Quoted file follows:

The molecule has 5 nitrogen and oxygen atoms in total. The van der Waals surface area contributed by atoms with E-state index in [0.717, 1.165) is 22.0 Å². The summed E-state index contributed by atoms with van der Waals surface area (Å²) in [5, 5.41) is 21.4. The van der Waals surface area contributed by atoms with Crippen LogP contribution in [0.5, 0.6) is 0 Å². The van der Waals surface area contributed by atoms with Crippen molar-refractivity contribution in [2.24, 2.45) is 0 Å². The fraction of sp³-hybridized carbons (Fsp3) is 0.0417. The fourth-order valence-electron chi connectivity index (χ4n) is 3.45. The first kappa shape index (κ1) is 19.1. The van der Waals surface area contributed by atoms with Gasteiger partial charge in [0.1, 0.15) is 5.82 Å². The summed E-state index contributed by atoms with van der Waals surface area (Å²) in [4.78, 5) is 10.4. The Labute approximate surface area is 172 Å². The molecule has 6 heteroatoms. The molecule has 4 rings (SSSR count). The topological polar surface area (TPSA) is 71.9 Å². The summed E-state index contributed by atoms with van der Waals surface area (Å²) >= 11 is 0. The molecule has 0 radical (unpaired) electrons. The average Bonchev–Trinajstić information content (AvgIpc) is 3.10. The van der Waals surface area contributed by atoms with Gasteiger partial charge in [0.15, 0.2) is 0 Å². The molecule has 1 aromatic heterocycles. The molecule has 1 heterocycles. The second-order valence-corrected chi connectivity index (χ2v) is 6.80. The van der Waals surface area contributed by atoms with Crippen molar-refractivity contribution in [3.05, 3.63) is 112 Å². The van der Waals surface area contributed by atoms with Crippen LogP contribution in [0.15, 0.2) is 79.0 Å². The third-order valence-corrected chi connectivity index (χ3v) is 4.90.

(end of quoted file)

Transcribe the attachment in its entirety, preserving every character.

The molecule has 5 nitrogen and oxygen atoms in total. The van der Waals surface area contributed by atoms with E-state index in [0.717, 1.165) is 22.0 Å². The summed E-state index contributed by atoms with van der Waals surface area (Å²) in [5, 5.41) is 21.4. The van der Waals surface area contributed by atoms with Crippen LogP contribution in [0.5, 0.6) is 0 Å². The van der Waals surface area contributed by atoms with Crippen molar-refractivity contribution in [2.24, 2.45) is 0 Å². The fraction of sp³-hybridized carbons (Fsp3) is 0.0417. The fourth-order valence-electron chi connectivity index (χ4n) is 3.45. The first kappa shape index (κ1) is 19.1. The van der Waals surface area contributed by atoms with Gasteiger partial charge in [0.1, 0.15) is 5.82 Å². The summed E-state index contributed by atoms with van der Waals surface area (Å²) in [4.78, 5) is 10.4. The Labute approximate surface area is 172 Å². The molecule has 6 heteroatoms. The molecule has 4 rings (SSSR count). The topological polar surface area (TPSA) is 71.9 Å². The summed E-state index contributed by atoms with van der Waals surface area (Å²) >= 11 is 0. The molecule has 0 radical (unpaired) electrons. The average Bonchev–Trinajstić information content (AvgIpc) is 3.10. The van der Waals surface area contributed by atoms with Gasteiger partial charge in [0.15, 0.2) is 0 Å². The molecule has 1 aromatic heterocycles. The molecule has 1 heterocycles. The second-order valence-corrected chi connectivity index (χ2v) is 6.80. The van der Waals surface area contributed by atoms with Crippen molar-refractivity contribution in [3.05, 3.63) is 112 Å². The van der Waals surface area contributed by atoms with Crippen LogP contribution in [0.15, 0.2) is 79.0 Å². The third-order valence-corrected chi connectivity index (χ3v) is 4.90.